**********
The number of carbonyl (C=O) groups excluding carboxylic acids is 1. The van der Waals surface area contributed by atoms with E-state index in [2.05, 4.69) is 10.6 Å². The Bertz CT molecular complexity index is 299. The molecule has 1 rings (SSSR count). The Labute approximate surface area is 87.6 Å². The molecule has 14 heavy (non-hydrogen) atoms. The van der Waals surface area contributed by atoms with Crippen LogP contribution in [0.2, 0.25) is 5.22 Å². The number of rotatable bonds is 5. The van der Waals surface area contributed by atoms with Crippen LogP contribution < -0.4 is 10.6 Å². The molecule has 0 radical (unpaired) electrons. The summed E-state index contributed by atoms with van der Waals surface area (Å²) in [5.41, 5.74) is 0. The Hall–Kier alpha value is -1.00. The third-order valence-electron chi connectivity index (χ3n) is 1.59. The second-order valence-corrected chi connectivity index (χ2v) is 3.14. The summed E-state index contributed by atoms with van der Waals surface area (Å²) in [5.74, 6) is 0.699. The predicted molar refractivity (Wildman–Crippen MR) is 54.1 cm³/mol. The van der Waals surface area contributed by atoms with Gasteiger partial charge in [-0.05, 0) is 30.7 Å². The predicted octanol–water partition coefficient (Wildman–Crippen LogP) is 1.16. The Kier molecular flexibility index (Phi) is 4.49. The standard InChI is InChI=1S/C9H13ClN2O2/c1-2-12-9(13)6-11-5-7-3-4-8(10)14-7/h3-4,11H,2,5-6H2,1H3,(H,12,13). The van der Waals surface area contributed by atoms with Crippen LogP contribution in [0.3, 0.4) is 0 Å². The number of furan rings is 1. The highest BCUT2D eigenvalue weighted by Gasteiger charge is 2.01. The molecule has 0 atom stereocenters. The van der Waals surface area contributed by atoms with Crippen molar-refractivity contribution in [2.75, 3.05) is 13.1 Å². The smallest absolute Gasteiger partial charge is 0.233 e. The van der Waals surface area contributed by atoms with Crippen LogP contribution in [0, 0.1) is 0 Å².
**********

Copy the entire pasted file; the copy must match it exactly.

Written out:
The number of carbonyl (C=O) groups excluding carboxylic acids is 1. The van der Waals surface area contributed by atoms with E-state index in [2.05, 4.69) is 10.6 Å². The Bertz CT molecular complexity index is 299. The molecule has 1 rings (SSSR count). The Labute approximate surface area is 87.6 Å². The molecule has 14 heavy (non-hydrogen) atoms. The van der Waals surface area contributed by atoms with Crippen LogP contribution in [0.2, 0.25) is 5.22 Å². The number of rotatable bonds is 5. The van der Waals surface area contributed by atoms with Crippen LogP contribution < -0.4 is 10.6 Å². The molecule has 0 radical (unpaired) electrons. The summed E-state index contributed by atoms with van der Waals surface area (Å²) in [5.41, 5.74) is 0. The Hall–Kier alpha value is -1.00. The third-order valence-electron chi connectivity index (χ3n) is 1.59. The second-order valence-corrected chi connectivity index (χ2v) is 3.14. The summed E-state index contributed by atoms with van der Waals surface area (Å²) in [5.74, 6) is 0.699. The predicted molar refractivity (Wildman–Crippen MR) is 54.1 cm³/mol. The van der Waals surface area contributed by atoms with Gasteiger partial charge in [-0.05, 0) is 30.7 Å². The predicted octanol–water partition coefficient (Wildman–Crippen LogP) is 1.16. The Kier molecular flexibility index (Phi) is 4.49. The standard InChI is InChI=1S/C9H13ClN2O2/c1-2-12-9(13)6-11-5-7-3-4-8(10)14-7/h3-4,11H,2,5-6H2,1H3,(H,12,13). The van der Waals surface area contributed by atoms with Crippen LogP contribution in [0.3, 0.4) is 0 Å². The number of furan rings is 1. The highest BCUT2D eigenvalue weighted by Gasteiger charge is 2.01. The molecule has 0 atom stereocenters. The van der Waals surface area contributed by atoms with Crippen molar-refractivity contribution in [2.75, 3.05) is 13.1 Å². The smallest absolute Gasteiger partial charge is 0.233 e. The van der Waals surface area contributed by atoms with Crippen LogP contribution in [0, 0.1) is 0 Å².